As the village of Kalamazoo grew so did the number of instances of disease and injury. By 1837, there were 1200 inhabitants. The prosperity and sustainability of the community relied heavily on the early doctors who treated those with any number of maladies. Physicians required an intrepid spirit and stout tenacity, for it was central to their vocation to traverse the most difficult of terrain, and endure the extremities of Midwestern winters and summers in order to treat a patient.

Doctors advertised their essential services in the local newspaper, and found a robust number of customers, with some able to pay for treatment while others were less financially secure. Absent the presence of a hospital, the saddlebag was the doctor’s office, and often included powders like “blue mass, rhubarb powder, ipecacuanha, tartar emetic, quinine flakes, Calomel, aloes, guiacum, senna leaves, mandrake, iodide, bromide, chlorate, acetrate, and nitrate of potash.” Also, there were the bottles of liquid remedies like “hartshorn, digitalis, veratrum viride, tinctures of cardamon, colchecium, lobelia, nux vomica, ferrum, arnica, gel semium, and capsicium.” Catheters and ‘twisters’ (for pulling teeth) were also common instruments found in the bag of doctors. (McGuineas)

These early Kalamazoo doctors were hardly infallible, sometimes employing outdated forms of diagnosis or treatment. A combination of learned know-how and common sense guided the pioneer physician’s decisions. Theories such as Phrenology and Phlebotomy (blood-letting) were still fashionable up to the 1840s, before being rejected by the medical establishment. It was not uncommon, for a patient to be misdiagnosed, or for the prescribed treatment to render the person worse off. It was a trial and error era for sure.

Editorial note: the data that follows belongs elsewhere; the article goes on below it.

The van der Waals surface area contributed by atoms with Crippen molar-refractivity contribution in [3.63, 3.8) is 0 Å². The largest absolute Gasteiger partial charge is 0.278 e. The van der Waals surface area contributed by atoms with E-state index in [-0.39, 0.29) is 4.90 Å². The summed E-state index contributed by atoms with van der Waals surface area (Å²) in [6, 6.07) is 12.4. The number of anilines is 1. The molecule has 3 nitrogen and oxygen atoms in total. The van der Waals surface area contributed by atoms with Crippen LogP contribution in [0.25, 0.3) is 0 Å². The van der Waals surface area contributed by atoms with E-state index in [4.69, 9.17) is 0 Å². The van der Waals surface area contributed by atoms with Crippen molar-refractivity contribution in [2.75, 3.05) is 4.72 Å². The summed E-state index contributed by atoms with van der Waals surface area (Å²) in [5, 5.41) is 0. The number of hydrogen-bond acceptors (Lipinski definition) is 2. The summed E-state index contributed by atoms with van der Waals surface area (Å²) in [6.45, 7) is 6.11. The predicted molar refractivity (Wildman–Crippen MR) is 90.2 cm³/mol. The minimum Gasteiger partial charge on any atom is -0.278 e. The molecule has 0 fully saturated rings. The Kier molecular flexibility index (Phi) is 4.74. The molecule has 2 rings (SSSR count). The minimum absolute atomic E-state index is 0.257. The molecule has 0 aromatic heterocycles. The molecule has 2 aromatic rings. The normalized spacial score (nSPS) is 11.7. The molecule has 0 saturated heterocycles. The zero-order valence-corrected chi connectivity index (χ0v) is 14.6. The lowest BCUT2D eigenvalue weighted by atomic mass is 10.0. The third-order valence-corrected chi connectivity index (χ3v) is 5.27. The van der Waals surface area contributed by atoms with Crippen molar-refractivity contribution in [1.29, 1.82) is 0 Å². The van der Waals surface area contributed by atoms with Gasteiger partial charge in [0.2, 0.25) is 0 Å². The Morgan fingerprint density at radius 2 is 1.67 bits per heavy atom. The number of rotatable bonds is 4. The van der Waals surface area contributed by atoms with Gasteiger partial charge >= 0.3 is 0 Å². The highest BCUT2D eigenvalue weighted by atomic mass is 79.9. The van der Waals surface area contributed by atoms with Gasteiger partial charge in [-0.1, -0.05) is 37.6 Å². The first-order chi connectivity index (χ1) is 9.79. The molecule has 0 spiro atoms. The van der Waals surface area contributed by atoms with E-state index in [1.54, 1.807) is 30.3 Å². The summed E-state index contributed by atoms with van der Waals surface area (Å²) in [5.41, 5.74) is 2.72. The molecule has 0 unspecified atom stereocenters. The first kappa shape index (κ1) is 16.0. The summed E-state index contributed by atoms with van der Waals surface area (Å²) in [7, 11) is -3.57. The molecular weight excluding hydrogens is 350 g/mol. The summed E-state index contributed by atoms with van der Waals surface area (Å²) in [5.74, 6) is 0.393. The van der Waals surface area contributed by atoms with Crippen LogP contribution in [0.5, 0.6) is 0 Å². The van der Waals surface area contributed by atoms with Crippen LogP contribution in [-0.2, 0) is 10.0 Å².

“There were, of course, no medical magazines to keep them up to date on new medicines and new surgical techniques, so what became commonly accepted among the doctors as good medical treatment went through quite an incubation period of trial and error. And then, often as not, in the period of a generation or so, the accepted method was thrown out the window.” (McGuineas, p.5)

Frontier Maladies